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"Including the Excluded in Society"​​​

The founder and president of S&D, after more than four decades of dedicated service as teacher and examiner/evaluator both in Ghana and USA, is taking some time off to write and publish books on language, folklore, and culture for students in Ghana and abroad. Check below for the titles that are currently being published or distributed to the schools.


A sizeable number of candidates continuously lose precious points simply because they are unable to comply fully with some acceptable norms of English grammar.


Understanding your writing test in English: Titbits for school candidates has been primarily designed to point out some of the trouble-spots and suggest corresponding forms that academicians would like to see and read, so students of English writing at the B.E.C.E./W.A.S.S.C.E. level and beyond could arm themselves with the amount of self-confidence required to write the language.


For bulk purchases, please send orders to:



You may also call or send text messages to:

(024) 427-5175    (GHANA)


+(1) (317) 501-6969   (USA)

Remember the more you order, the greater your discount, and your consignments may be picked up at Kwabenya, Accra, or be delivered directly to your school. Sorry, but the text cannot be found in the bookstores!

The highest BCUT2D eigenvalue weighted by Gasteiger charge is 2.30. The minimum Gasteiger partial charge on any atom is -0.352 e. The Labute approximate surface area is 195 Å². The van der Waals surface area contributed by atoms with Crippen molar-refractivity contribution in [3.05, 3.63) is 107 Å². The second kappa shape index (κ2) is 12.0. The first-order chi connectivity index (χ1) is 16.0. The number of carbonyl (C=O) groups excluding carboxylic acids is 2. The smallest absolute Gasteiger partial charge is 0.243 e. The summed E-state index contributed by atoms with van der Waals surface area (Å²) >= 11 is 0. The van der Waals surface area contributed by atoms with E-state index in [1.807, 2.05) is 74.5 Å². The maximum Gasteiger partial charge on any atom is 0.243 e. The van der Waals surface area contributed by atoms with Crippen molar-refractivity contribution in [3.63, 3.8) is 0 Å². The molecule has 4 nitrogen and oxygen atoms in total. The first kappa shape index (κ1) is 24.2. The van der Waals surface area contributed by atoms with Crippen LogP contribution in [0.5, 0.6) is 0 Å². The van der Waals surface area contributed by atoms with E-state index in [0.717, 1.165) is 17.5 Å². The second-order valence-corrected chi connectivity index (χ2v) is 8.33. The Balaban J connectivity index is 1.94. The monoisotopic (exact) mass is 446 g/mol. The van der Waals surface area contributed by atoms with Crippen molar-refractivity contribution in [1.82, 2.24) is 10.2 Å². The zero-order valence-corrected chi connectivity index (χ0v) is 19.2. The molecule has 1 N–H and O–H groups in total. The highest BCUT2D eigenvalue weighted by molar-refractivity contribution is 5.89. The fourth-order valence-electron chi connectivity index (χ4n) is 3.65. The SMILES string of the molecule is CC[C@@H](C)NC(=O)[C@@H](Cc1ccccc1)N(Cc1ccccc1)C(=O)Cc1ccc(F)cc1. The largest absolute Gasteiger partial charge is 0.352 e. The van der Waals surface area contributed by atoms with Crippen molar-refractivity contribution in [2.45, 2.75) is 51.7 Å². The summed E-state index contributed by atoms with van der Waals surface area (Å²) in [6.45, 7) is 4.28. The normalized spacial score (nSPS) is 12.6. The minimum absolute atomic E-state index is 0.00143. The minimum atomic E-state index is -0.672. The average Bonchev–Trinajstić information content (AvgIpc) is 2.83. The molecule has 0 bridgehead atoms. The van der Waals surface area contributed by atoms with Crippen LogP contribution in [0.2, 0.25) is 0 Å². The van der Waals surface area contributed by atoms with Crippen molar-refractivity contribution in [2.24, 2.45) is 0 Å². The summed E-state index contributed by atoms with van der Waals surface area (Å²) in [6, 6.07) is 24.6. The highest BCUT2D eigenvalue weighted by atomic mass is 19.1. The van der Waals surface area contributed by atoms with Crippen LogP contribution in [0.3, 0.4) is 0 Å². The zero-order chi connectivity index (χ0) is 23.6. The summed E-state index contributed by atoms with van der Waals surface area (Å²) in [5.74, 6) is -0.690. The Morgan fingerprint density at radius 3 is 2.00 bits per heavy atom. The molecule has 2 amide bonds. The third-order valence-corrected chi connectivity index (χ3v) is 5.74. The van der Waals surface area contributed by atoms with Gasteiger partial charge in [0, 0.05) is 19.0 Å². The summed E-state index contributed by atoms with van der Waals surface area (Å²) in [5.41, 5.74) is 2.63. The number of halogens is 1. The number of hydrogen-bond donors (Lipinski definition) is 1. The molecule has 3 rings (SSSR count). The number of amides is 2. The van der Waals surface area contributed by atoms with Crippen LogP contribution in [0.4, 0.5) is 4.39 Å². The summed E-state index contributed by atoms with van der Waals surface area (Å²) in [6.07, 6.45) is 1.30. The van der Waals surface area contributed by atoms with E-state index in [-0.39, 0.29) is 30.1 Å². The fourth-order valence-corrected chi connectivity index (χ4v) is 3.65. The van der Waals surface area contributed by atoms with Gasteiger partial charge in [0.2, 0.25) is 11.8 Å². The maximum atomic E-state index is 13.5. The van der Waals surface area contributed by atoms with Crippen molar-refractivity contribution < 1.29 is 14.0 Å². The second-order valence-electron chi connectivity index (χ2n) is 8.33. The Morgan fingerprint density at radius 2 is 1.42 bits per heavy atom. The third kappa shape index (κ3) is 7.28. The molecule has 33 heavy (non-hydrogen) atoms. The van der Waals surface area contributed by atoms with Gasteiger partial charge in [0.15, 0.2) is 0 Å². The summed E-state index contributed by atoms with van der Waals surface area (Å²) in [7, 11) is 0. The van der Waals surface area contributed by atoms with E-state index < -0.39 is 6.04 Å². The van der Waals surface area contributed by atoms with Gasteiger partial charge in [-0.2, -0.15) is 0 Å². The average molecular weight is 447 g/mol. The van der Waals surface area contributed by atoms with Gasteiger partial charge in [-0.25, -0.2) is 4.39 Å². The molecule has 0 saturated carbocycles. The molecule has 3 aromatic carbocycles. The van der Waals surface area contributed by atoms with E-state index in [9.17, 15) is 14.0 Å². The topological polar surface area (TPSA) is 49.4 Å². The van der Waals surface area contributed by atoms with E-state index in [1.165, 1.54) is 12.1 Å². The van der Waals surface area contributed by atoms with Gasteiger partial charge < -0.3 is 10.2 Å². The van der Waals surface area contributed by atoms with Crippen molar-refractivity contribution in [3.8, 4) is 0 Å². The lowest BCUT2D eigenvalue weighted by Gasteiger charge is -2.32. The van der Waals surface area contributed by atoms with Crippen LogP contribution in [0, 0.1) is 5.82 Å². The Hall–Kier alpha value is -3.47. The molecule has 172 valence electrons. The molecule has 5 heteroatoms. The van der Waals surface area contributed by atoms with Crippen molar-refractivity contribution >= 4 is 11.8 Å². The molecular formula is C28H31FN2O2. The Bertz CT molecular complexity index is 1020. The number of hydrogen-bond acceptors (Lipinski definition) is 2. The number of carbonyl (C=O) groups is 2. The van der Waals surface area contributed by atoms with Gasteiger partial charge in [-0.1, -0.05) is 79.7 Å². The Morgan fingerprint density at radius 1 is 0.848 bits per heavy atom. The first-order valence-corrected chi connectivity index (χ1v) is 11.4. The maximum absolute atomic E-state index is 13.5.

Asante-Twi: Introducing an Integrated Model is primarily meant to help learners perform some basic tasks in the language, guided by repetition, role-play, and acceptable cultural practices. Learners without instructors (i.e., teach-yourself learners) can benefit greatly from Asante-Twi: Introducing an Integrated Model by directing their questions to native speakers or sending mail to the author at any time.


The author’s major aim is to guide Asante-Twi learners (especially, beginners) through a much more careful study and practice of some aspects of basic Akan.


Asante-Twi: Introducing an Integrated Model assembles a variety of established approaches, with reading, repetition, and experiential reporting as the major tasks available to learners. This constitutes a modification of the author’s Wo nso ka bi: Akan basic grammar and practice (2013) and also a follow-up to the “Let’s Speak” African Language Series introduced by the National African Language Resource Center (NALRC).


The publication adds to the resources that Beginning Akan learners require for constant practice to build and strengthen relevant interest and self-confidence. Meanwhile, the author still believes that the communicative language teaching (CLT) approach, which has been emphasized in recent times (see Tudor, 2003; Larsen-Freeman & Anderson, 2011), is unable to capture the full picture single-handedly.

Uncle Dave has revised his Tie ma mense wo: Basic vocabulary for Asante-Twi learners, and it has been published under the new title Siesie wo ho sie: Elementary Akan (Asante-Twi) vocabulary by AuthorCentrix Press. The original title is now out of print.

Please stay tuned for more titles early next year!

Meanwhile, check Uncle Dave's African Language Services International (ALSI), based in the US, at


You may cut and paste the link, if it doesn't take you directly to the site.

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